The structures with the optical diffraction effect are more particularly holographic diffraction structures, including both visible holograms and also holograms which are not visible with the naked eye or under normal lighting. It should also be noted that in accordance with the invention it is immaterial whether the structures in question can or cannot be read by machine.
In an advantageous embodiment of the invention, the diffraction layer is formed by a layer of protective lacquer for the magnetic layer, into which the structure with the optical diffraction effect is embossed, preferably on the side of the diffraction layer which faces towards the magnetic layer. Using the layer of protective lacquer in that way does not result in any increase in thickness in comparison with conventional magnetic-type embossing foils. In addition, apart from the embossing operation, there is no need for any additional working operation. Furthermore, when the above-mentioned structure is formed on the side of the diffraction layer which faces towards the magnetic layer, there is the further advantage that said structure is still protected after the foil has been embossed in position, and the foil also has a satisfactory, smooth surface.
Particularly when said structure is to be visible with the naked eye, it is desirable for a layer of a non-magnetisable metal to be provided on the side of the magnetic layer which is towards the backing foil, between the magnetic layer and a layer of protective lacquer. The non-magnetisable metal layer has the said structure, preferably comprising a layer of aluminium or aluminium alloy, which is applied by vapour deposit. Applying an additional metal layer in the above-indicated fashion may result in improved visibility of the diffraction structure. On the other hand, such a metal layer can also produce further effects in regard to the appearance of the document which is to be safeguarded, and that is a matter of significance in regard to certain areas of use.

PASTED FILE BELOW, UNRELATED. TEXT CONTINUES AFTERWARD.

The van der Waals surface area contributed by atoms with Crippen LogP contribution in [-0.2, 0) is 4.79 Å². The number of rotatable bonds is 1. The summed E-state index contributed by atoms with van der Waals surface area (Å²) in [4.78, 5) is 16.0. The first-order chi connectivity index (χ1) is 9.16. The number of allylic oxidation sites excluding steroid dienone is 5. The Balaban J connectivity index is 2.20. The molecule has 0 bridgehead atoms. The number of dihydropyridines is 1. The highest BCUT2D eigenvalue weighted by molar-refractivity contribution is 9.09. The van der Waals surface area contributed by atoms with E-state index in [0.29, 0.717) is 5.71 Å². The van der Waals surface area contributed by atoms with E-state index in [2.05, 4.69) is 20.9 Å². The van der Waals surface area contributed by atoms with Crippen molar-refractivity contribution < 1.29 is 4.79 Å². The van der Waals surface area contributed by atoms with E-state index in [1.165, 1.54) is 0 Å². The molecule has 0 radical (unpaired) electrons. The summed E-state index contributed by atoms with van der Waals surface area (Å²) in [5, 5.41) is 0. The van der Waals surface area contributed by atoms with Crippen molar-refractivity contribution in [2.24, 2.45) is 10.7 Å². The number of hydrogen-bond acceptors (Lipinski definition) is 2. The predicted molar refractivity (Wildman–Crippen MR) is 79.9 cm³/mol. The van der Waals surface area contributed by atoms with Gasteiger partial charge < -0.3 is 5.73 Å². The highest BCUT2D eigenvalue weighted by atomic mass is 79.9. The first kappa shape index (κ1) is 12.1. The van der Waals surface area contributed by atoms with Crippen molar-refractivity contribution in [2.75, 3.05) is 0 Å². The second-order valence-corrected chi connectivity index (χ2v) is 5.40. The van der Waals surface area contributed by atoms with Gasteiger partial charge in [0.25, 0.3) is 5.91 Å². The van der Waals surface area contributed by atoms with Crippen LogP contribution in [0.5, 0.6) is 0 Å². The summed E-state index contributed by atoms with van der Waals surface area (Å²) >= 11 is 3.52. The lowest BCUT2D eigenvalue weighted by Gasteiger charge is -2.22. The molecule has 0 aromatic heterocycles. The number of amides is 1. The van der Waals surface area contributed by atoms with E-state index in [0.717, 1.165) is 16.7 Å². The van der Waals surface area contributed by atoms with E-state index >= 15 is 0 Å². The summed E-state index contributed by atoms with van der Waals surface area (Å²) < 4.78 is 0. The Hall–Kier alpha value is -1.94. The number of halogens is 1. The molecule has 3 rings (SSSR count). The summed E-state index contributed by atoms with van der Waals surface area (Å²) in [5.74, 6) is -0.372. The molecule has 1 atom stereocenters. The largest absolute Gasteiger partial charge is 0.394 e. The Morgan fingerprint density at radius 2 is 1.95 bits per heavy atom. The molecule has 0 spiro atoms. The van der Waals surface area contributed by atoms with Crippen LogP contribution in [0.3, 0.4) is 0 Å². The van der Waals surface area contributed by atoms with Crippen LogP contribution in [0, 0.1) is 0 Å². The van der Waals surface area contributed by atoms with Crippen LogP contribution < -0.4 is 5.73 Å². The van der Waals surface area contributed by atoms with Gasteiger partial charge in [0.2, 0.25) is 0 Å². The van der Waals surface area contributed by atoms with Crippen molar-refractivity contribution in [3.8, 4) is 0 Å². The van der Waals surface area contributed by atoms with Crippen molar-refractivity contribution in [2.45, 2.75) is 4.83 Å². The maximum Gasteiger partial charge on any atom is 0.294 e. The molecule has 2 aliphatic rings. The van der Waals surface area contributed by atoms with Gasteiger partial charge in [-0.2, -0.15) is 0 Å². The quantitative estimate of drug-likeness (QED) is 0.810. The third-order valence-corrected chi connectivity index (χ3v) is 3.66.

Credit cards, cheque cards and a large number of other security documents and cards or like items are frequently valid only after they have been signed by the holder thereof. As in particular credit cards and cheque cards frequently comprise a plastic material which has a smooth surface, it is necessary to provide a special area for signature purposes. In that connection, the attempt has already been made to improve the safeguards against forgery of the card by the substrate or background of the signature area being made in a specific fashion, for example by a special imprint, by using a background priming material which changes in colour when an attempt at erasure is made, or which reacts with the writing liquid to undergo a change in colour, and so forth. A disadvantage with such a procedure however is that the signature surface must be produced in a special working operation. If now, in accordance with a preferred embodiment of the invention, the embossing foil includes, between the magnetic layer and the backing foil, a layer of lacquer forming a signing layer, as it will be referred to hereinafter, which can be written upon and which, after the embossing operation and after removal of the backing foil, forms the surface of the embossing foil, with said signing layer being applied in a region-wise manner in such a fashion that the optical diffraction structure is still visible or detectable from the side of the signing layer, there is the advantage that use of the foil in accordance with the invention not only provides the possibility of storing variable data, in the form of the magnetic layer, as well as invariable data, in the form of the optical diffraction structure, but at the same time it affords the option of putting a signature on the foil.
In that connection, the configuration of the foil may be such that the signing layer is provided in surface portions of the embossing foil, which are distinguished from the surface portions where the optical diffraction structure is provided, that is to say for example a signing layer may be disposed between two holograms or the like.